Industry Outlook

Understanding the Packaging Landscape

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The Coffee Table vs The Retail Shelf People

People frequently approach me, perplexed by the lackluster performance of intricately designed packaging that they’ve invested in both financially and emotionally. The confusion deepens when major retailers, including Walmart, Target, Barnes and Noble, and even smaller establishments, request a redesign or reject these visually stunning layouts completely. The underlying reason is straightforward – these designs lean more towards being “coffee table books” rather than effective “consumer packaging.”


A coffee table book has the advantage of having a captured audience. It’s displayed as a centerpiece to be admired, both for its theme as well as its visual ascetics. It is part of a room’s decor. Conversely, a consumer package is a billboard intended to display a message in a quick moment of passing. Understanding why a “coffee table book style” approach to consumer package design does not work is crucial to retail and online package success. Designing for the marketplace involves numerous factors, guided by principles rather than rigid rules. Whether it’s refreshing a stale design through color analysis, copy, call outs, or repositioning elements, the goal is to enhance product appeal down to seconds, the same way you understand a billboard when passing it at 65 mph. Differentiation is key, and understanding the market helps decide what sets a product apart while still aligning with consumer expectations.


Color plays a pivotal role in packaging and can significantly impact sales. A strategic color choice can cater to a specific demographic, and trends in fashion often provide valuable insights. However, color decisions should be thoughtful, avoiding choices based solely on personal preferences. The printing process itself poses challenges, and certain colors may not reproduce accurately in standard four color printing.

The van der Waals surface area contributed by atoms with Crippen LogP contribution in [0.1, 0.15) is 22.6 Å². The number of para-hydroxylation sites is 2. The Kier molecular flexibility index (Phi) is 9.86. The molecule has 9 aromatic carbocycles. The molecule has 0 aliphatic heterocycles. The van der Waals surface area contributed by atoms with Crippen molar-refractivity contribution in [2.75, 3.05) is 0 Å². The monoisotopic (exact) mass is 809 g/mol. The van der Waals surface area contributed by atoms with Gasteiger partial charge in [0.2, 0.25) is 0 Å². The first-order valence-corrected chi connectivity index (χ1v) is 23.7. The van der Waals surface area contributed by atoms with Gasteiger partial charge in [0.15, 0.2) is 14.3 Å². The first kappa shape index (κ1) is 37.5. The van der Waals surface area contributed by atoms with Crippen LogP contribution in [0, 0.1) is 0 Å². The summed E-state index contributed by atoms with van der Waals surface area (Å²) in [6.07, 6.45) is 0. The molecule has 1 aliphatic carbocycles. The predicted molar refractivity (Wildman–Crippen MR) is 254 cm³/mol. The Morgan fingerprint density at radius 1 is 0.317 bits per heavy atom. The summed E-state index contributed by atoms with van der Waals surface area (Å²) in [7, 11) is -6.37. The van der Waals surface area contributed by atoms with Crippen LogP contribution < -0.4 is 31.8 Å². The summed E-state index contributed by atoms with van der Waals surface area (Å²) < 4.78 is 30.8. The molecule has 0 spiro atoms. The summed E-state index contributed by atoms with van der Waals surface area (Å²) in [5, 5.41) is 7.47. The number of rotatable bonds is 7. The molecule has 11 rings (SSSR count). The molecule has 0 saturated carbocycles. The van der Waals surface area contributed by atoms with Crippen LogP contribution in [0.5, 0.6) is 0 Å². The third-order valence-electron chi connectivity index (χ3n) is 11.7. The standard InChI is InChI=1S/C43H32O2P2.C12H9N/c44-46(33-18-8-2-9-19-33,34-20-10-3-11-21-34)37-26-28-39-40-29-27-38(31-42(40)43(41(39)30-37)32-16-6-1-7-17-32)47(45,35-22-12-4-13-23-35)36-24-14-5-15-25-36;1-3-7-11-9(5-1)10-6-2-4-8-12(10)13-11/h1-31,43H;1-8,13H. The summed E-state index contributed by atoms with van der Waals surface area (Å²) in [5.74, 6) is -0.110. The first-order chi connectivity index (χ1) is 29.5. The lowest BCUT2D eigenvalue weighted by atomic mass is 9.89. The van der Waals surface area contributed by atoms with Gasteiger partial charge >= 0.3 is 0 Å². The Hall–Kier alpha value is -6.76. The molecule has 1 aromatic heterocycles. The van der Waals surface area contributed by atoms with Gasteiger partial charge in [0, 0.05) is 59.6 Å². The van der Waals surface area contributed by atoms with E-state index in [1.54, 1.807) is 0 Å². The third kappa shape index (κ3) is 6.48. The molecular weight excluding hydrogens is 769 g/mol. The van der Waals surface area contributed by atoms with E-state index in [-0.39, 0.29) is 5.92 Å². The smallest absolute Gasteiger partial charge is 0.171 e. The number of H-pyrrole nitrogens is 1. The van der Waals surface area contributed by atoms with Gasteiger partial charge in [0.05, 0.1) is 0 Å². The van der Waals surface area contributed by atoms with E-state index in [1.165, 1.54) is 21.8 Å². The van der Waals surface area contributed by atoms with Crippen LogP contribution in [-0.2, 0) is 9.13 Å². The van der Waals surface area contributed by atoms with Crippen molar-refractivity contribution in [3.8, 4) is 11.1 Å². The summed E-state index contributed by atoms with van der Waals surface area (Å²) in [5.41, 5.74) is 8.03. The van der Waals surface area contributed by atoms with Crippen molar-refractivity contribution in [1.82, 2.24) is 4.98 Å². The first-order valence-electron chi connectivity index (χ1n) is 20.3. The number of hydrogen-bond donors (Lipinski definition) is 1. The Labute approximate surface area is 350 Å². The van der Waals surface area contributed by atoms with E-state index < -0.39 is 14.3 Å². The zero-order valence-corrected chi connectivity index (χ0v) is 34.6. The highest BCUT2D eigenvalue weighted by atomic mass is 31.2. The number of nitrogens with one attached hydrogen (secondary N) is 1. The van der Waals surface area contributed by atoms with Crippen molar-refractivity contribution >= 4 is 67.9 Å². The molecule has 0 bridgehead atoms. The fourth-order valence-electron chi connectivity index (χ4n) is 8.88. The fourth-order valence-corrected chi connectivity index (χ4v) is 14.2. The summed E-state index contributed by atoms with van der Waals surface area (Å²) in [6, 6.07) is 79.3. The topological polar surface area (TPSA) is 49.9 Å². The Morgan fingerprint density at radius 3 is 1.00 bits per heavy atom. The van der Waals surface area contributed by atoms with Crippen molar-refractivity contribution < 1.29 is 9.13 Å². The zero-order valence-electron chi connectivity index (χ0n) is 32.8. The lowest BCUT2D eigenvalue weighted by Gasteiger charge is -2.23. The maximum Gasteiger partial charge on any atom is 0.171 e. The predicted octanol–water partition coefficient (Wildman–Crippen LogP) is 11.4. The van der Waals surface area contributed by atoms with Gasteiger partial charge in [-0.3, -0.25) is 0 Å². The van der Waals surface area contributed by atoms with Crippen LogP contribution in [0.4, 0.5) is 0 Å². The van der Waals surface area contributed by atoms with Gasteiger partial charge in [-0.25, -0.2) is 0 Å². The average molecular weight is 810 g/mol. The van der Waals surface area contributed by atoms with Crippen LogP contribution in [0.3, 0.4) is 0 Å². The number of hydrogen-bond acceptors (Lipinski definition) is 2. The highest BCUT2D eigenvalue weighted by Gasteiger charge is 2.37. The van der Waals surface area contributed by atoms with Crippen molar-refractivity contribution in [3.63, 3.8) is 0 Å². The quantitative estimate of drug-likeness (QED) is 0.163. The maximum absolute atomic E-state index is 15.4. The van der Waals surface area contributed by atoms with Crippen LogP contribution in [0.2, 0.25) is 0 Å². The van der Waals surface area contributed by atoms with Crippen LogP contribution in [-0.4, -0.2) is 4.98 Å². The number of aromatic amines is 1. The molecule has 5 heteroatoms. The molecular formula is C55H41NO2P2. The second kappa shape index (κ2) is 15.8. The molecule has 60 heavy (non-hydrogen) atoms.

Structural design is another essential element, and it’s crucial to strike a balance between innovation and practicality. While thinking outside the box is encouraged, adhering to industry standards and understanding how the package will be displayed (on peg hooks, shelves, or online) is equally important. Maintaining a consistency of size relative to competitors helps ensure optimal shelf placement and perceived value.


A package, despite its visual appeal, is ultimately a tool to sell a product quickly. Excessive copy on the front panel diminishes impact, and simplicity is key to grabbing consumer attention in a matter of seconds. The package serves as the front line of defense in the competitive retail environment, and a well-designed package not only looks good, but also effectively communicates and sells the product within seconds. It’s a delicate balance of aesthetics, functionality, and market understanding, aiming to secure the coveted retail shelf space and consumer recognition.


The key to success in this dynamic landscape is a deep understanding of the market. Immersing oneself through shopping and online research becomes paramount. The design’s success hinges on its ability to stand out on crowded shelves, conveying its essence to consumers in mere seconds.


Designing for the marketplace involves principles rather than rigid rules, encompassing factors like color, copy, and structural innovation. Strategic color choices, guided by market trends, play a pivotal role in impacting sales, while structural design requires a balance between creativity and practicality. Adherence to industry standards and understanding how the package will be displayed is crucial for optimal shelf placement and perceived value relative to competitors. Achieving this delicate balance between aesthetics, functionality, and market understanding is the key to securing coveted retail shelf space and gaining consumer recognition. It’s a journey where every design choice contributes to the ultimate success of the product in a visually cluttered and competitive marketplace.


In conclusion, the challenge of consumer packaging lies in bridging the gap between the allure of intricately designed layouts, and the swift, impactful communication needed in the retail environment. Often, the rejection of visually stunning designs by major retailers stems from the fact that they resemble “coffee table books” rather than efficient “consumer packaging.” While a coffee table book captivates a captured audience, consumer packaging acts as a quick billboard, demanding attention in a passing moment.



DeMatt Nuccio is president of Design Edge, a New York-based toy and game development company. For more information, he can be reached at